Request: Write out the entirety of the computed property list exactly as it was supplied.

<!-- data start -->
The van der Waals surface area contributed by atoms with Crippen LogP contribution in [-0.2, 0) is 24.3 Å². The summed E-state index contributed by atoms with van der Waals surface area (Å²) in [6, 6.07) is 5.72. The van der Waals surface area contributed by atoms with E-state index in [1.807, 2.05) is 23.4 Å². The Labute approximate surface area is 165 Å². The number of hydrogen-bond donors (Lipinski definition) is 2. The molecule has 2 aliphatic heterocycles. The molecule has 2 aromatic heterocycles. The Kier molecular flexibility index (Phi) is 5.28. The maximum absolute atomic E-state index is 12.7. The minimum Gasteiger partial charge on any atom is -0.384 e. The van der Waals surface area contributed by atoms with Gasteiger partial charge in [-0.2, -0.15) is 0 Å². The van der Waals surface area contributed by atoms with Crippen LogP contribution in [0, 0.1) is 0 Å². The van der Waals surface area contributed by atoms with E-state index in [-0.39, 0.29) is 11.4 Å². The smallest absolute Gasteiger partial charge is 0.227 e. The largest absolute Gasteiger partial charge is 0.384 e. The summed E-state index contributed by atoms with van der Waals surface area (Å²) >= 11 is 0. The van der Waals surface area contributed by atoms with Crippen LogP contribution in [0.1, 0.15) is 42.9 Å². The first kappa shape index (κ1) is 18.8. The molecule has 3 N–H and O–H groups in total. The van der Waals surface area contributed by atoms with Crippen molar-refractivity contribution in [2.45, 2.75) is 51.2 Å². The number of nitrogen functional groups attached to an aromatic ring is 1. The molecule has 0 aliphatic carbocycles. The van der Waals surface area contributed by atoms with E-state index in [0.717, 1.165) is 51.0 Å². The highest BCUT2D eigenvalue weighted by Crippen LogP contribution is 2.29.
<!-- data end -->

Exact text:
The van der Waals surface area contributed by atoms with Crippen LogP contribution in [-0.2, 0) is 24.3 Å². The summed E-state index contributed by atoms with van der Waals surface area (Å²) in [6, 6.07) is 5.72. The van der Waals surface area contributed by atoms with E-state index in [1.807, 2.05) is 23.4 Å². The Labute approximate surface area is 165 Å². The number of hydrogen-bond donors (Lipinski definition) is 2. The molecule has 2 aliphatic heterocycles. The molecule has 2 aromatic heterocycles. The Kier molecular flexibility index (Phi) is 5.28. The maximum absolute atomic E-state index is 12.7. The minimum Gasteiger partial charge on any atom is -0.384 e. The van der Waals surface area contributed by atoms with Gasteiger partial charge in [-0.2, -0.15) is 0 Å². The van der Waals surface area contributed by atoms with Crippen LogP contribution in [0, 0.1) is 0 Å². The van der Waals surface area contributed by atoms with E-state index in [-0.39, 0.29) is 11.4 Å². The smallest absolute Gasteiger partial charge is 0.227 e. The largest absolute Gasteiger partial charge is 0.384 e. The summed E-state index contributed by atoms with van der Waals surface area (Å²) >= 11 is 0. The van der Waals surface area contributed by atoms with Crippen LogP contribution in [0.1, 0.15) is 42.9 Å². The first kappa shape index (κ1) is 18.8. The molecule has 3 N–H and O–H groups in total. The van der Waals surface area contributed by atoms with Crippen molar-refractivity contribution in [2.45, 2.75) is 51.2 Å². The number of nitrogen functional groups attached to an aromatic ring is 1. The molecule has 0 aliphatic carbocycles. The van der Waals surface area contributed by atoms with E-state index in [0.717, 1.165) is 51.0 Å². The highest BCUT2D eigenvalue weighted by Crippen LogP contribution is 2.29.